Hounslow Expands Council Home Building Programme

More debt being taken on to fund 1,000 new housing units

9 social rent homes completed recently on Watermeads estate in Feltham
9 social rent homes completed recently on Watermeads estate in Feltham

January 20, 2023

A plan to build an extra 1,000 council homes in the borough has been approved by Hounslow Council’s cabinet.

A report recommending the programme stated that demand for housing support has risen sharply over the last few years due to job losses during the pandemic, rising costs and inflation creating greater strain on household finances.

With house prices 12 times more than the average residents’ earnings, there are currently over 6,000 families on the Council’s housing waiting list, many waiting on average of three years for a permanent home.

A meeting on Tuesday 17 January, approved the Housing Delivery Plan 2022-26. The council managed to exceed the previous plan by building or commencing to build over 1,000 new units, mainly for social rent, by March 2023. 700 of these units are still under construction.

The new plan will be partly funded by grant funding totalling £160m which the Council has secured from the Greater London Authority (GLA) and existing revenues from the Housing Revenue Account (HRA), but an extra £289 million will need to be borrowed bring the borough’s debt relating to housing up to £864 million. This will also provide funding to complete projects from the previous programme which are currently under construction. The report describes the borrowing level as being ‘at the limit of what is sustainable’.

The report recommending the plan says the level of borrowing is sustainable based on the current assumptions including high interest rates and inflation but ultimately the annual cost of servicing debt will rise to £31 million. The projection is that by 2028/29 the cost of servicing debt will totally wipe out the surplus but the situation is expected to improve after that as the completed units will be fully occupied and boosting revenue for the HRA.

The report warns, “Should any projected assumptions such as inflation, interest rates, income or expenditure be less favourable than is currently modelled, savings proposals would need to be urgently sought to ensure the continued viability of the Business Plan. The nature and extent of savings would need to be tailored to meet the specific circumstances of this eventuality, should it arise, but options such as increases in fees and service charges; reductions in planned revenue funded management and maintenance expenditure; and reductions in the scope or rephasing of approved capital programmes would need to be considered.”

A significant proportion of the new units in the new delivery plan will be in three schemes which have already or are about to receive planning permission. The Charlton/Albany Houses - Estate Regeneration received planning permission last September for 209 units, the 124 homes on Commerce Road in Brentford will start construction once the bus garage is finished and the borough planning committee will consider an application for 120 units at Hanworth Park House this spring.

The remainder of the 1,000-unit commitment will be delivered through a mix of smaller development sites, schemes for care leavers and other infill sites.

Each year, subject to inflation, the HRA is projected to receive approximately £89 million in rent and service charge income. Of this, £69 million is spent on housing management, routine repairs and maintenance and other costs. This leaves a surplus before housebuilding programmes and financing of £20 million a year, £14 million of which is used to service current borrowing, leaving an overall surplus of £6 million a year.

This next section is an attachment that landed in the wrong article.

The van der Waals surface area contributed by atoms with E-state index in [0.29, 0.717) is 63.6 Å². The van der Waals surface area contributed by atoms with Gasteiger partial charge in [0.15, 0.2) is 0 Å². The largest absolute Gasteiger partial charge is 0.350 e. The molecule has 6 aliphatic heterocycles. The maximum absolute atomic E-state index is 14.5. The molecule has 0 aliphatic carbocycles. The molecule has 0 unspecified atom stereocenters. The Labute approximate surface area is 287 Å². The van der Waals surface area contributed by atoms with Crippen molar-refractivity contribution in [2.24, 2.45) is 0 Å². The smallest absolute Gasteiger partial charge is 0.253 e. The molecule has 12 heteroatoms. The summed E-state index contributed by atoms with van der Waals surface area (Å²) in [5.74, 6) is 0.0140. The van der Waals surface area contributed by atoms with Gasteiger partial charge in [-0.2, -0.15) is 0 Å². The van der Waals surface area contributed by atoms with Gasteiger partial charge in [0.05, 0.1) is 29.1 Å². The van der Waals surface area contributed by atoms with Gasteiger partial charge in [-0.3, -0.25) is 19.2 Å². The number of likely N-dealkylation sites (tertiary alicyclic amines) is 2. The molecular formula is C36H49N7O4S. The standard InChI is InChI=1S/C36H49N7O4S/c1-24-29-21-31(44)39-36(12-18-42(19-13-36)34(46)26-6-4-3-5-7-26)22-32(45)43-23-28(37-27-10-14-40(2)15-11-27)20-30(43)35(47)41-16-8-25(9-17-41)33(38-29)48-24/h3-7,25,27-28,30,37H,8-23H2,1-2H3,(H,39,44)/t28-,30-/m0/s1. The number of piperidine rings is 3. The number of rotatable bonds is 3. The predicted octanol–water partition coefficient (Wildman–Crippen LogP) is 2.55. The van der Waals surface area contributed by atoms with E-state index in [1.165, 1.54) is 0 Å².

The council can use this surplus to build or buy new properties, invest in extra improvements to existing stock or to take on or pay off debt.

The Estate Investment Programmes is investing £210.5 million in council estates over the next 6 years to ensure that statutory standards are adhered to and to increase energy efficiency.

Revenue from the existing council housing stock has been hit by the increased number of voids which developed during the pandemic. There was also increased turnover due to a higher mortality rate in the borough and repairs were delayed and made more complex by the amount of time residents spent in their homes. A plan is in place to refurbish and let the additional voids, and the business plan models voids returning to the usual level of 2% rent loss in the second year of the plan.

Councillor Tom Bruce, Cabinet Member for Regeneration and Development said, “We have a fantastic track record of delivering homes for local people, having exceeded our previous pledge in the last administration. The shortage of quality homes – at genuinely afford rents for local people – has meant demand for Council housing has continued to increase, which is why we have once again committed to building 1,000 new high-quality homes for local people.

“As our local population grows it’s important, we meet the varying needs of our residents, building 1-,2-,3- and 4-bedroom homes are a key part of our delivery plan.

“By building more homes we are also reducing the pressure on our front door services that help to prevent homelessness. We’ll therefore be more equipped to provide early intervention support to help those residents in need before they reach crisis point, while also being able to reduce our reliance on temporary accommodation and private landlords.

“This also provides us with a fantastic wider benefit such as creating a range of jobs and apprenticeship training opportunities for local people in the borough and ensuring we have a housing stock fit for the future to reduce our carbon emissions as a borough.”

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